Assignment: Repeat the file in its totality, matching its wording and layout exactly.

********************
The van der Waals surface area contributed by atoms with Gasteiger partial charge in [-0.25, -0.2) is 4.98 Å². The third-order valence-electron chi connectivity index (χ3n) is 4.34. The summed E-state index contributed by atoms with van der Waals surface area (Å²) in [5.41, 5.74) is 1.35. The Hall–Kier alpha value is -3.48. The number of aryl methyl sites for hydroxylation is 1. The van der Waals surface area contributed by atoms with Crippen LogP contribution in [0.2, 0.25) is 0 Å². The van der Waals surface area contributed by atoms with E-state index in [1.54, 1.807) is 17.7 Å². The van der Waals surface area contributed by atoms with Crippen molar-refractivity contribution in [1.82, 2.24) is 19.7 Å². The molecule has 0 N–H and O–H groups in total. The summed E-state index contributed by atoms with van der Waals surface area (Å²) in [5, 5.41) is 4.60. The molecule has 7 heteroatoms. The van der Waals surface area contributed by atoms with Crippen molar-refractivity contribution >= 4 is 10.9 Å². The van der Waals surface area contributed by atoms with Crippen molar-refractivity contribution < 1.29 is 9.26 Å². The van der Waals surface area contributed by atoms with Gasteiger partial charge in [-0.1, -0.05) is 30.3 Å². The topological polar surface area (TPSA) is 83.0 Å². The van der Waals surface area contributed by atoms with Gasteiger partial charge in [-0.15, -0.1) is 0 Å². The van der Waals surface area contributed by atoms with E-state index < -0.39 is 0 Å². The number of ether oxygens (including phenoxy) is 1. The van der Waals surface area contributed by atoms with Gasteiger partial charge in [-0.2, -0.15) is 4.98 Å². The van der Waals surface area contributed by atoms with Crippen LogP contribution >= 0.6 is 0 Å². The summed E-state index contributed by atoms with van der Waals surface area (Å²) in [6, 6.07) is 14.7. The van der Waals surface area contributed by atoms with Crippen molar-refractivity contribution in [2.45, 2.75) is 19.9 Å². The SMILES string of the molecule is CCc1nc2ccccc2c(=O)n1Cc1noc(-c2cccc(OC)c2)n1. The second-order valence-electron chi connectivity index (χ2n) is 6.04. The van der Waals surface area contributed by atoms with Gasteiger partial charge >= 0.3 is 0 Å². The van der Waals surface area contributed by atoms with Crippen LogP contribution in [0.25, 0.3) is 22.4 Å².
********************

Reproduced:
The van der Waals surface area contributed by atoms with Gasteiger partial charge in [-0.25, -0.2) is 4.98 Å². The third-order valence-electron chi connectivity index (χ3n) is 4.34. The summed E-state index contributed by atoms with van der Waals surface area (Å²) in [5.41, 5.74) is 1.35. The Hall–Kier alpha value is -3.48. The number of aryl methyl sites for hydroxylation is 1. The van der Waals surface area contributed by atoms with Crippen LogP contribution in [0.2, 0.25) is 0 Å². The van der Waals surface area contributed by atoms with E-state index in [1.54, 1.807) is 17.7 Å². The van der Waals surface area contributed by atoms with Crippen molar-refractivity contribution in [1.82, 2.24) is 19.7 Å². The molecule has 0 N–H and O–H groups in total. The summed E-state index contributed by atoms with van der Waals surface area (Å²) in [5, 5.41) is 4.60. The molecule has 7 heteroatoms. The van der Waals surface area contributed by atoms with Crippen molar-refractivity contribution >= 4 is 10.9 Å². The van der Waals surface area contributed by atoms with Crippen molar-refractivity contribution < 1.29 is 9.26 Å². The van der Waals surface area contributed by atoms with Gasteiger partial charge in [-0.1, -0.05) is 30.3 Å². The topological polar surface area (TPSA) is 83.0 Å². The van der Waals surface area contributed by atoms with Gasteiger partial charge in [-0.15, -0.1) is 0 Å². The van der Waals surface area contributed by atoms with E-state index < -0.39 is 0 Å². The number of ether oxygens (including phenoxy) is 1. The van der Waals surface area contributed by atoms with Gasteiger partial charge in [-0.2, -0.15) is 4.98 Å². The van der Waals surface area contributed by atoms with Crippen LogP contribution >= 0.6 is 0 Å². The summed E-state index contributed by atoms with van der Waals surface area (Å²) in [6, 6.07) is 14.7. The van der Waals surface area contributed by atoms with Crippen molar-refractivity contribution in [2.45, 2.75) is 19.9 Å². The SMILES string of the molecule is CCc1nc2ccccc2c(=O)n1Cc1noc(-c2cccc(OC)c2)n1. The second-order valence-electron chi connectivity index (χ2n) is 6.04. The van der Waals surface area contributed by atoms with Gasteiger partial charge >= 0.3 is 0 Å². The van der Waals surface area contributed by atoms with Crippen LogP contribution in [0.25, 0.3) is 22.4 Å².